Hundon’s XSL creates one file for all the tests with a “testsuites” root node. The junitreport task needs one file per testsuite. Hudson has a java file to do this, while I used the XSL 2.0 result-document (with the saxon XSLT engine) to do this. I use Ant’s XSLT task to transform the results

The modified section of the nunit-to-junit.xsl looks like this:

<!-- I need to replace any non file system compatible chars with '_'-->
<xsl:variable name="assemblyName">
  <xsl:analyze-string select="$assembly" regex="[\*/:&lt;li&gt;\?\|;&quot;&apos;]+">
    <xsl:matching-substring>
      <xsl:value-of select="." />
    </xsl:matching-substring>
    <xsl:non-matching-substring>
      <xsl:value-of select="." />
    </xsl:non-matching-substring>
  </xsl:analyze-string>
</xsl:variable>

<xsl:result-document href="{$outputpath}/TEST-{$assemblyName}.xml" format="xml">
  <testsuite name="{$assemblyName}" ...>
   ...

3) Run Ant’s junitreport task on the result and voila: a junit-y looking HTML report for my NUnit tests.

The ant target is:

<target name="create-nunit-test-report" description="NUnit result into junit report">

  <delete dir="${test.nunit.reports.dir}" failonerror="false"/>
  <mkdir dir="${test.nunit.reports.dir}"/>

  <xslt in="${test.nunit.console.file}"
    out="${test.nunit.results.dir}\temp-nunit-to-junit.xml"
    style="${antBuild}\nunit-to-junit.xsl" force="true"
    processor="org.apache.tools.ant.taskdefs.optional.TraXLiaison">

    <outputproperty name="method" value="xml"/>
    <outputproperty name="standalone" value="yes"/>
    <outputproperty name="encoding" value="iso8859_1"/>
    <outputproperty name="indent" value="yes"/>

    <classpath location="${vendor.lib.dir}/xslt/saxon9he.jar" />

    <!--Split file location for results-document XSLT function  -->
    <param name="outputpath" expression="file:///${full.path.test.nunit.results.dir}"/>
  </xslt>

  <junitreport todir="${test.nunit.results.dir}">
    <fileset dir="${test.nunit.results.dir}">
      <include name="TEST-*.xml" />
    </fileset>
    <report todir="${test.nunit.reports.dir}" />
  </junitreport>
</target>

Update 1/12/2010: Ant 1.8.1 has a bug that will cause the saxon jar not to be found and a “Unsupported XSL element” error.
I found the solution here http://stackoverflow.com/questions/919692/how-to-execute-xslt-2-0-with-ant/4211575#4211575
You need to add the following attribute to the xslt task:

processor="org.apache.tools.ant.taskdefs.optional.TraXLiaison"

Capturing Integration Testing Input/Output with XStream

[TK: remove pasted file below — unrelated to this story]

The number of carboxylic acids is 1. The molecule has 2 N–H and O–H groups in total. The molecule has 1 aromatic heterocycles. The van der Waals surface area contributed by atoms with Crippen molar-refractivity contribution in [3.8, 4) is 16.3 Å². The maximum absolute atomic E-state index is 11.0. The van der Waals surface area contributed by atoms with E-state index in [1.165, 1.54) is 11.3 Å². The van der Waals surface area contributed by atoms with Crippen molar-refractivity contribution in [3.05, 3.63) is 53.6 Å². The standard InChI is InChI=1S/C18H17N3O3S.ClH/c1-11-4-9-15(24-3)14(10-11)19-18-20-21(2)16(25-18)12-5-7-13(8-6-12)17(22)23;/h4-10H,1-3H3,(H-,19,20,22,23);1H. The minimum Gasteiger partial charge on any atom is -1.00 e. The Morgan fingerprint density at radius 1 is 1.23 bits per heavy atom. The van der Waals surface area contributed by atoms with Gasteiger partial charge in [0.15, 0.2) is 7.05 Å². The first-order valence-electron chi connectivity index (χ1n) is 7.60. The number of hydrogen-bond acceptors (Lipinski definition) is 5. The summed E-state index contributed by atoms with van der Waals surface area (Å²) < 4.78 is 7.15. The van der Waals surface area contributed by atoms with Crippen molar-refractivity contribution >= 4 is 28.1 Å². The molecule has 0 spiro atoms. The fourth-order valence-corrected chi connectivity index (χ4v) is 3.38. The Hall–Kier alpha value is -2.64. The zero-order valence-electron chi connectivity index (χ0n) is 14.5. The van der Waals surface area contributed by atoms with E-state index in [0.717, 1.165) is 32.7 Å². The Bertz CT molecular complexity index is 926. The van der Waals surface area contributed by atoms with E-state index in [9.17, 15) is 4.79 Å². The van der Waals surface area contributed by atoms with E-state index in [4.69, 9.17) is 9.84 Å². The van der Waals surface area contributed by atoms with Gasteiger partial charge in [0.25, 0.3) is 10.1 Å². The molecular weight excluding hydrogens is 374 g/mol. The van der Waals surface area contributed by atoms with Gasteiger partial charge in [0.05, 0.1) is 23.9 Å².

A co-worker was looking for a way to capture input and results during a debug session for certain scenarios that were occurring at run time. Ideally they were looking for a tool that could be used in Eclipse and capture parameters and return values from frames in the debug session and then be able to reuse those values in jUnit tests.

A quick search couldn’t find any tools that find the bill, but as a quick and dirty method you can use XStream in an Eclipse “Display” view to dump out input and return variables. Then in a jUnit test you unserialise the XML back into objects and tests the inputs against the results.

The XML format gives you two instant advantages:

  • No need to reconstruct the input / result objects from scratch (which can be difficult, especially in complex or legacy systems)
  • Easy tweaking of the the XML to get the results you want

A disadvantage is that if the objects structure changes then re-factoring tools will miss the XML data and the test may no longer work.

To use this technique:

  • Put XStream in your project classpath
  • Show the Display view in eclipse (Widnow->Show View-> Display)
  • Put breakpoints in the code to capture input and result objects
  • At a breakpoint run the following code in the Display view to serialise the objects to XML
(new com.thoughtworks.xstream.XStream()).toXML(someObjectToSerialise)
  • Save the XML to files and load the files into a jUnit test (say with Commons FileUtils.readFileToString())

If you know of any other tools to do this in a more automated fashion then let me know (it would be cool to do this with a few clicks via a plugin – even generate the test classes).